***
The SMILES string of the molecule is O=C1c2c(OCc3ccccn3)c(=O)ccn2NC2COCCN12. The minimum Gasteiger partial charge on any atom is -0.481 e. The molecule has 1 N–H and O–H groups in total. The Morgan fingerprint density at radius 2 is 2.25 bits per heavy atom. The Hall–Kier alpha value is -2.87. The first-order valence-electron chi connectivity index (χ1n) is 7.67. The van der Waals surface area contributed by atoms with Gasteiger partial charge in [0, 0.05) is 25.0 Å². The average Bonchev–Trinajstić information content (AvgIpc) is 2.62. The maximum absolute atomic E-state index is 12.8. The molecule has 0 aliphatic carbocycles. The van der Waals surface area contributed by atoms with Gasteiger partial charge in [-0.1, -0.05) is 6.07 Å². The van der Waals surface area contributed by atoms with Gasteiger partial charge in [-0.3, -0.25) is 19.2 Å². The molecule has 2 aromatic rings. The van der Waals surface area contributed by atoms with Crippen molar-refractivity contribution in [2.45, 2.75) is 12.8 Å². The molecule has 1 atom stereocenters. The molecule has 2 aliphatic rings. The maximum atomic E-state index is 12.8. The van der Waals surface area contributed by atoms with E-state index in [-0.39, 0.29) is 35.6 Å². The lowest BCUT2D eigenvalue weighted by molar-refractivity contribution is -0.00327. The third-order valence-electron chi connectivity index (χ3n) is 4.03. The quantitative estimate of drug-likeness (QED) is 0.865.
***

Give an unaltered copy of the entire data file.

The SMILES string of the molecule is O=C1c2c(OCc3ccccn3)c(=O)ccn2NC2COCCN12. The minimum Gasteiger partial charge on any atom is -0.481 e. The molecule has 1 N–H and O–H groups in total. The Morgan fingerprint density at radius 2 is 2.25 bits per heavy atom. The Hall–Kier alpha value is -2.87. The first-order valence-electron chi connectivity index (χ1n) is 7.67. The van der Waals surface area contributed by atoms with Gasteiger partial charge in [0, 0.05) is 25.0 Å². The average Bonchev–Trinajstić information content (AvgIpc) is 2.62. The maximum absolute atomic E-state index is 12.8. The molecule has 0 aliphatic carbocycles. The van der Waals surface area contributed by atoms with Gasteiger partial charge in [-0.1, -0.05) is 6.07 Å². The van der Waals surface area contributed by atoms with Gasteiger partial charge in [-0.3, -0.25) is 19.2 Å². The molecule has 2 aromatic rings. The van der Waals surface area contributed by atoms with Crippen molar-refractivity contribution in [2.45, 2.75) is 12.8 Å². The molecule has 1 atom stereocenters. The molecule has 2 aliphatic rings. The maximum atomic E-state index is 12.8. The van der Waals surface area contributed by atoms with E-state index in [-0.39, 0.29) is 35.6 Å². The lowest BCUT2D eigenvalue weighted by molar-refractivity contribution is -0.00327. The third-order valence-electron chi connectivity index (χ3n) is 4.03. The quantitative estimate of drug-likeness (QED) is 0.865.